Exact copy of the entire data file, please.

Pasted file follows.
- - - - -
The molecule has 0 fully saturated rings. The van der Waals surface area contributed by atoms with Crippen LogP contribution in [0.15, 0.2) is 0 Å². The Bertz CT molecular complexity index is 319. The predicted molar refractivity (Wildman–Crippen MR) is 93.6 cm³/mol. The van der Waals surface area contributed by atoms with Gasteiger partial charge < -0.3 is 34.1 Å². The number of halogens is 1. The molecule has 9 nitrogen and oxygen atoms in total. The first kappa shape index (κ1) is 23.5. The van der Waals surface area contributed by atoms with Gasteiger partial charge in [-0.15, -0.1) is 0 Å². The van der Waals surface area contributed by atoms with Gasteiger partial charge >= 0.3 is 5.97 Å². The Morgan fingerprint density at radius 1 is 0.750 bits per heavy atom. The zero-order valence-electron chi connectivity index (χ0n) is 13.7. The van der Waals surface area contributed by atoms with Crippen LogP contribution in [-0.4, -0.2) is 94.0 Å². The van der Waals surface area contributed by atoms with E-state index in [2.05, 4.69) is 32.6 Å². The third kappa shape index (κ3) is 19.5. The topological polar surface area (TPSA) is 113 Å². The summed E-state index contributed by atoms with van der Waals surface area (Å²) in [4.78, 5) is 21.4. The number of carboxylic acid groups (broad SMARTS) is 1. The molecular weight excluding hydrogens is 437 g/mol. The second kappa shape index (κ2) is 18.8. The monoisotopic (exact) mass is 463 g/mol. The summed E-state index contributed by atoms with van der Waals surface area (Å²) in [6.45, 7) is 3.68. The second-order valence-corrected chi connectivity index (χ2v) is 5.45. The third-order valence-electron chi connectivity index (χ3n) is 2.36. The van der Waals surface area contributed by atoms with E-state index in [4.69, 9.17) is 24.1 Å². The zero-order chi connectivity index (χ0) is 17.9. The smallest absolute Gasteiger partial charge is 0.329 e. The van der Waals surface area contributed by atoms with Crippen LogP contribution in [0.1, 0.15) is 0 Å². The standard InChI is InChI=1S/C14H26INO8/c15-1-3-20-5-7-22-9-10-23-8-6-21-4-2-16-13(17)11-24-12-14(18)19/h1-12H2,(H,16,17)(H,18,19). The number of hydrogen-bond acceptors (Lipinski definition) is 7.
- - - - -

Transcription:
The molecule has 0 fully saturated rings. The van der Waals surface area contributed by atoms with Crippen LogP contribution in [0.15, 0.2) is 0 Å². The Bertz CT molecular complexity index is 319. The predicted molar refractivity (Wildman–Crippen MR) is 93.6 cm³/mol. The van der Waals surface area contributed by atoms with Gasteiger partial charge < -0.3 is 34.1 Å². The number of halogens is 1. The molecule has 9 nitrogen and oxygen atoms in total. The first kappa shape index (κ1) is 23.5. The van der Waals surface area contributed by atoms with Gasteiger partial charge in [-0.15, -0.1) is 0 Å². The van der Waals surface area contributed by atoms with Gasteiger partial charge >= 0.3 is 5.97 Å². The Morgan fingerprint density at radius 1 is 0.750 bits per heavy atom. The zero-order valence-electron chi connectivity index (χ0n) is 13.7. The van der Waals surface area contributed by atoms with Crippen LogP contribution in [-0.4, -0.2) is 94.0 Å². The van der Waals surface area contributed by atoms with E-state index in [2.05, 4.69) is 32.6 Å². The third kappa shape index (κ3) is 19.5. The topological polar surface area (TPSA) is 113 Å². The summed E-state index contributed by atoms with van der Waals surface area (Å²) in [4.78, 5) is 21.4. The number of carboxylic acid groups (broad SMARTS) is 1. The molecular weight excluding hydrogens is 437 g/mol. The second kappa shape index (κ2) is 18.8. The monoisotopic (exact) mass is 463 g/mol. The summed E-state index contributed by atoms with van der Waals surface area (Å²) in [6.45, 7) is 3.68. The second-order valence-corrected chi connectivity index (χ2v) is 5.45. The third-order valence-electron chi connectivity index (χ3n) is 2.36. The van der Waals surface area contributed by atoms with E-state index in [4.69, 9.17) is 24.1 Å². The zero-order chi connectivity index (χ0) is 17.9. The smallest absolute Gasteiger partial charge is 0.329 e. The van der Waals surface area contributed by atoms with Crippen LogP contribution in [0.1, 0.15) is 0 Å². The standard InChI is InChI=1S/C14H26INO8/c15-1-3-20-5-7-22-9-10-23-8-6-21-4-2-16-13(17)11-24-12-14(18)19/h1-12H2,(H,16,17)(H,18,19). The number of hydrogen-bond acceptors (Lipinski definition) is 7.